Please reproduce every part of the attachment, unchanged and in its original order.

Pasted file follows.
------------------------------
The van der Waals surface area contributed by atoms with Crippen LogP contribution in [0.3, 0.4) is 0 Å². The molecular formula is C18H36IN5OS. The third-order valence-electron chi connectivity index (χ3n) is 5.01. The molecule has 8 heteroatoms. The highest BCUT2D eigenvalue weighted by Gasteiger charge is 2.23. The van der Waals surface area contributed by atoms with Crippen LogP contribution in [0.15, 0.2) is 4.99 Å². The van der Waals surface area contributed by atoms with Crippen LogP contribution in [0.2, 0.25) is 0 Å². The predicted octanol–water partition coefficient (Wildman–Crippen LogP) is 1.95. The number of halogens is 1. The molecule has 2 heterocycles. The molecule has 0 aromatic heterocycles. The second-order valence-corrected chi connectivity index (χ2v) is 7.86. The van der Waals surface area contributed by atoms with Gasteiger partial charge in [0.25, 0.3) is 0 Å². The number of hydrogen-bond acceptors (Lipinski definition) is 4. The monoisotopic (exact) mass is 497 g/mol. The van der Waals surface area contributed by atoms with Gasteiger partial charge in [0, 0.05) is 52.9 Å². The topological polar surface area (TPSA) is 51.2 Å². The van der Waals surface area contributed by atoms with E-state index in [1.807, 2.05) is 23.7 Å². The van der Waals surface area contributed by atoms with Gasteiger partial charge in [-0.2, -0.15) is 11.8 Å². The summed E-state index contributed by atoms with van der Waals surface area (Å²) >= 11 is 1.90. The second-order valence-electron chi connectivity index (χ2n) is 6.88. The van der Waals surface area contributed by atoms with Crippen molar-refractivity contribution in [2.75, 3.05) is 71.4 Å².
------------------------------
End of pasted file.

The van der Waals surface area contributed by atoms with Crippen LogP contribution in [0.3, 0.4) is 0 Å². The molecular formula is C18H36IN5OS. The third-order valence-electron chi connectivity index (χ3n) is 5.01. The molecule has 8 heteroatoms. The highest BCUT2D eigenvalue weighted by Gasteiger charge is 2.23. The van der Waals surface area contributed by atoms with Crippen LogP contribution in [0.15, 0.2) is 4.99 Å². The van der Waals surface area contributed by atoms with Crippen LogP contribution in [0.2, 0.25) is 0 Å². The predicted octanol–water partition coefficient (Wildman–Crippen LogP) is 1.95. The number of halogens is 1. The molecule has 2 heterocycles. The molecule has 0 aromatic heterocycles. The second-order valence-corrected chi connectivity index (χ2v) is 7.86. The van der Waals surface area contributed by atoms with Gasteiger partial charge in [0.25, 0.3) is 0 Å². The number of hydrogen-bond acceptors (Lipinski definition) is 4. The monoisotopic (exact) mass is 497 g/mol. The van der Waals surface area contributed by atoms with Gasteiger partial charge in [0, 0.05) is 52.9 Å². The topological polar surface area (TPSA) is 51.2 Å². The van der Waals surface area contributed by atoms with E-state index in [1.807, 2.05) is 23.7 Å². The van der Waals surface area contributed by atoms with Gasteiger partial charge in [-0.2, -0.15) is 11.8 Å². The summed E-state index contributed by atoms with van der Waals surface area (Å²) >= 11 is 1.90. The second-order valence-electron chi connectivity index (χ2n) is 6.88. The van der Waals surface area contributed by atoms with Crippen molar-refractivity contribution in [2.75, 3.05) is 71.4 Å².